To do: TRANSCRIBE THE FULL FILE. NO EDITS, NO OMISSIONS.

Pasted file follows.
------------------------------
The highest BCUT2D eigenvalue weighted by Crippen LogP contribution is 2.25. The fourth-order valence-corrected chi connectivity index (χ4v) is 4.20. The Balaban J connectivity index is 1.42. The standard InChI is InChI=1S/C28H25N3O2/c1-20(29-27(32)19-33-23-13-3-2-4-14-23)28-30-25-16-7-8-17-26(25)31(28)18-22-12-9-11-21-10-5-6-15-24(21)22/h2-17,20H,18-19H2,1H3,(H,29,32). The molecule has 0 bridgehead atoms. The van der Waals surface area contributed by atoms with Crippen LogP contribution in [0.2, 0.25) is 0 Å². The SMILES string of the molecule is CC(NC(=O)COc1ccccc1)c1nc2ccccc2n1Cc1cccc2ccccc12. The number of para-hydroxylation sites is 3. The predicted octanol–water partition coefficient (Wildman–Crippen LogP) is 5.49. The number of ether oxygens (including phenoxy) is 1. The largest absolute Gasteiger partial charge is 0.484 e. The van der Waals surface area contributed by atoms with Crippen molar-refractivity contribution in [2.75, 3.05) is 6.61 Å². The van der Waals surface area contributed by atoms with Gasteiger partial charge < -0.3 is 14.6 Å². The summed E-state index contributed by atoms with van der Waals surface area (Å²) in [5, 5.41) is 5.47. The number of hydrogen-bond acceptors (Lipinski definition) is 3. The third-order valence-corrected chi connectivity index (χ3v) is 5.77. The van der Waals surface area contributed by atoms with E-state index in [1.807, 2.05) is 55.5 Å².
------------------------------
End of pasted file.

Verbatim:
The highest BCUT2D eigenvalue weighted by Crippen LogP contribution is 2.25. The fourth-order valence-corrected chi connectivity index (χ4v) is 4.20. The Balaban J connectivity index is 1.42. The standard InChI is InChI=1S/C28H25N3O2/c1-20(29-27(32)19-33-23-13-3-2-4-14-23)28-30-25-16-7-8-17-26(25)31(28)18-22-12-9-11-21-10-5-6-15-24(21)22/h2-17,20H,18-19H2,1H3,(H,29,32). The molecule has 0 bridgehead atoms. The van der Waals surface area contributed by atoms with Crippen LogP contribution in [0.2, 0.25) is 0 Å². The SMILES string of the molecule is CC(NC(=O)COc1ccccc1)c1nc2ccccc2n1Cc1cccc2ccccc12. The number of para-hydroxylation sites is 3. The predicted octanol–water partition coefficient (Wildman–Crippen LogP) is 5.49. The number of ether oxygens (including phenoxy) is 1. The largest absolute Gasteiger partial charge is 0.484 e. The van der Waals surface area contributed by atoms with Crippen molar-refractivity contribution in [2.75, 3.05) is 6.61 Å². The van der Waals surface area contributed by atoms with Gasteiger partial charge < -0.3 is 14.6 Å². The summed E-state index contributed by atoms with van der Waals surface area (Å²) in [5, 5.41) is 5.47. The number of hydrogen-bond acceptors (Lipinski definition) is 3. The third-order valence-corrected chi connectivity index (χ3v) is 5.77. The van der Waals surface area contributed by atoms with E-state index in [1.807, 2.05) is 55.5 Å².